Is Anxiety Really Genetic or is There Something More at Play?

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Some people subscribe to the idea that anxiety is a genetic problem, and in some situations, this can certainly be the case. However, the reality is that anxiety is a much more complex issue that cannot be chalked up to simply one single cause.

Anxiety can emerge as a result of life situations, experiences, and beliefs, and while it’s certainly true that genetics may influence a person’s development of anxiety, it is far from the only cause. This article will touch on how genetics and other factors can influence anxiety.

What Causes Anxiety?

There are a number of things that can cause anxiety, and some things that can make a person more likely to develop an anxiety disorder at some point during their lives. Some of the most common include:

  • Genetics. A complicated issue, genetics may or may not make someone directly develop an
    anxiety disorder. Instead, they may make someone more susceptible to the effects of certain
    situations or traumatic experiences that could trigger latent anxiety.
  • Brain chemistry. A number of things can influence a person’s brain chemistry, ranging from
    addictions to sex, gambling, or drugs, head injuries, or other issues.
  • Traumatic life experiences can make a person develop anxieties, particularly in the case of
    PTSD where they become anxious around situations that remind them of their
    traumatic experiences.
  • Physical conditions, such as thyroid disorders, can also contribute to the development of
    anxiety disorders.
  • Nutritional deficiencies can lead to the development of anxiety, particularly for people who are
    deficient in magnesium or the B vitamins
  • A person’s upbringing. Someone who is raised in an environment where they are unloved may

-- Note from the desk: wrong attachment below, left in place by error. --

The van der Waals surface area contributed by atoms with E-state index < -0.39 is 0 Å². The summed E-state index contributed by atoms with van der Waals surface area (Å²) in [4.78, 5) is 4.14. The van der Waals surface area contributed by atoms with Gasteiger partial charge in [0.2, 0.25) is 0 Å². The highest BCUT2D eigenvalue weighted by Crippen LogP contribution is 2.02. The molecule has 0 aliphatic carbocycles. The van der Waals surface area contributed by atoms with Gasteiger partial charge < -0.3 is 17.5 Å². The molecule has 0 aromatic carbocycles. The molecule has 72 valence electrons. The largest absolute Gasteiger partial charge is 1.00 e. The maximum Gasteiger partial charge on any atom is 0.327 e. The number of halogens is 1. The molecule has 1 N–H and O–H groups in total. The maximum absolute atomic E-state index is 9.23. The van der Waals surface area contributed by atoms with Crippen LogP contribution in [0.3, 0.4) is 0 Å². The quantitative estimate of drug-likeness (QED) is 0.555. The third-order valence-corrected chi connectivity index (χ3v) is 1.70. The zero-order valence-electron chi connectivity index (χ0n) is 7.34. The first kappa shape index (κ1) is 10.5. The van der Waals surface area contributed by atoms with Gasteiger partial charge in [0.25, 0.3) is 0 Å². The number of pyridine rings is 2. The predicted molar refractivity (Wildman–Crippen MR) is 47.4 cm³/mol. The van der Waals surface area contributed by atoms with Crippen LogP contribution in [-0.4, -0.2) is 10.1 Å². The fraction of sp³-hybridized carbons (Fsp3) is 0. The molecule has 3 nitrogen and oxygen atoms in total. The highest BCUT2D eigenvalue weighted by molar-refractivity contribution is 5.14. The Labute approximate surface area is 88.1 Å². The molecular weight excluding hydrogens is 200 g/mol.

develop certain anxieties, whereas people who are raised in environments where they are not
    shown how to properly socialize may develop social anxiety.

It’s important to note that there are many different types of anxiety, and certain triggers may lead to certain forms of anxiety. For example, a person may develop social anxiety if they experience a traumatic situation at the hands of one of their peers during early life.

Genetics and Anxiety

What is interesting about the link between genetics and anxiety is the fact that a solid conclusion cannot yet be drawn. It is understood that there is a link between genetics and anxiety, but more research is required to be certain of that link.

What is certain is that there are a number of things that can contribute to anxiety disorders, most of which fall outside the category of genetics. Environmental influences, social factors, a person’s upbringing, and their physical or mental health can all contribute to anxiety.

However, one should note that having a family history of anxiety may make someone more likely to develop anxiety disorders as a result of any of these conditions. Whether or not anxiety is an issue that can be caused directly by genetics is yet to be understood.

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